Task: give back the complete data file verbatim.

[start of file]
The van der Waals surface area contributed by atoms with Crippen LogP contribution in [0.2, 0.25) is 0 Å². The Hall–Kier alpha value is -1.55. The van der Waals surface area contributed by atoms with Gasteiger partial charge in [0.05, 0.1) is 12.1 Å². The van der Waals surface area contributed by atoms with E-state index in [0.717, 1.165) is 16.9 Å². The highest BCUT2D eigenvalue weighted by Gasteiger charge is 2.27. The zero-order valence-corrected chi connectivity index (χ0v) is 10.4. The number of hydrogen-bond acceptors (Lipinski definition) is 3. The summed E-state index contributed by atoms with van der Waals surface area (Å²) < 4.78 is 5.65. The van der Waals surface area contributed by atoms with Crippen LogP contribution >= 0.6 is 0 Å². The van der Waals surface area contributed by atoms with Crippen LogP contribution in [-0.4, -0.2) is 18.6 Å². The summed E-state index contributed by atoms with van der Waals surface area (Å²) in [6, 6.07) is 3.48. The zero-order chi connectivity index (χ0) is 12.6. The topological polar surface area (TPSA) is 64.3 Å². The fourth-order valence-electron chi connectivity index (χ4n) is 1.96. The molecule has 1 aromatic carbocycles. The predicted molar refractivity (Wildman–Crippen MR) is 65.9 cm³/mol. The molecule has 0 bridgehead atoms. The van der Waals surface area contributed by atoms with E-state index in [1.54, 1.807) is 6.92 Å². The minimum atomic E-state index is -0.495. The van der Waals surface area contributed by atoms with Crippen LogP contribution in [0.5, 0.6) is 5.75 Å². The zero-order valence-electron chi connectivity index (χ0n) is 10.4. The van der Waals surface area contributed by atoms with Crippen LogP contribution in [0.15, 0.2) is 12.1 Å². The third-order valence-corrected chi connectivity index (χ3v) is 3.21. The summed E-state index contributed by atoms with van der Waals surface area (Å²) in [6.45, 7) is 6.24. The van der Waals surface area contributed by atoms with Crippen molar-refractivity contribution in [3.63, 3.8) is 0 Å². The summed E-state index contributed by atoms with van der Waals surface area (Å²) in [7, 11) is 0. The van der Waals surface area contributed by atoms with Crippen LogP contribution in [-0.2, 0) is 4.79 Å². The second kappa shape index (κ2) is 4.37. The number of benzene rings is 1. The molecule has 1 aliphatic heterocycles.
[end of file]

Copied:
The van der Waals surface area contributed by atoms with Crippen LogP contribution in [0.2, 0.25) is 0 Å². The Hall–Kier alpha value is -1.55. The van der Waals surface area contributed by atoms with Gasteiger partial charge in [0.05, 0.1) is 12.1 Å². The van der Waals surface area contributed by atoms with E-state index in [0.717, 1.165) is 16.9 Å². The highest BCUT2D eigenvalue weighted by Gasteiger charge is 2.27. The zero-order valence-corrected chi connectivity index (χ0v) is 10.4. The number of hydrogen-bond acceptors (Lipinski definition) is 3. The summed E-state index contributed by atoms with van der Waals surface area (Å²) < 4.78 is 5.65. The van der Waals surface area contributed by atoms with Crippen LogP contribution >= 0.6 is 0 Å². The van der Waals surface area contributed by atoms with Crippen LogP contribution in [-0.4, -0.2) is 18.6 Å². The summed E-state index contributed by atoms with van der Waals surface area (Å²) in [6, 6.07) is 3.48. The zero-order chi connectivity index (χ0) is 12.6. The topological polar surface area (TPSA) is 64.3 Å². The fourth-order valence-electron chi connectivity index (χ4n) is 1.96. The molecule has 1 aromatic carbocycles. The predicted molar refractivity (Wildman–Crippen MR) is 65.9 cm³/mol. The molecule has 0 bridgehead atoms. The van der Waals surface area contributed by atoms with E-state index in [1.54, 1.807) is 6.92 Å². The minimum atomic E-state index is -0.495. The van der Waals surface area contributed by atoms with Crippen LogP contribution in [0.5, 0.6) is 5.75 Å². The zero-order valence-electron chi connectivity index (χ0n) is 10.4. The van der Waals surface area contributed by atoms with Crippen LogP contribution in [0.15, 0.2) is 12.1 Å². The third-order valence-corrected chi connectivity index (χ3v) is 3.21. The summed E-state index contributed by atoms with van der Waals surface area (Å²) in [6.45, 7) is 6.24. The van der Waals surface area contributed by atoms with Crippen molar-refractivity contribution in [3.63, 3.8) is 0 Å². The summed E-state index contributed by atoms with van der Waals surface area (Å²) in [7, 11) is 0. The van der Waals surface area contributed by atoms with Crippen LogP contribution in [-0.2, 0) is 4.79 Å². The second kappa shape index (κ2) is 4.37. The number of benzene rings is 1. The molecule has 1 aliphatic heterocycles.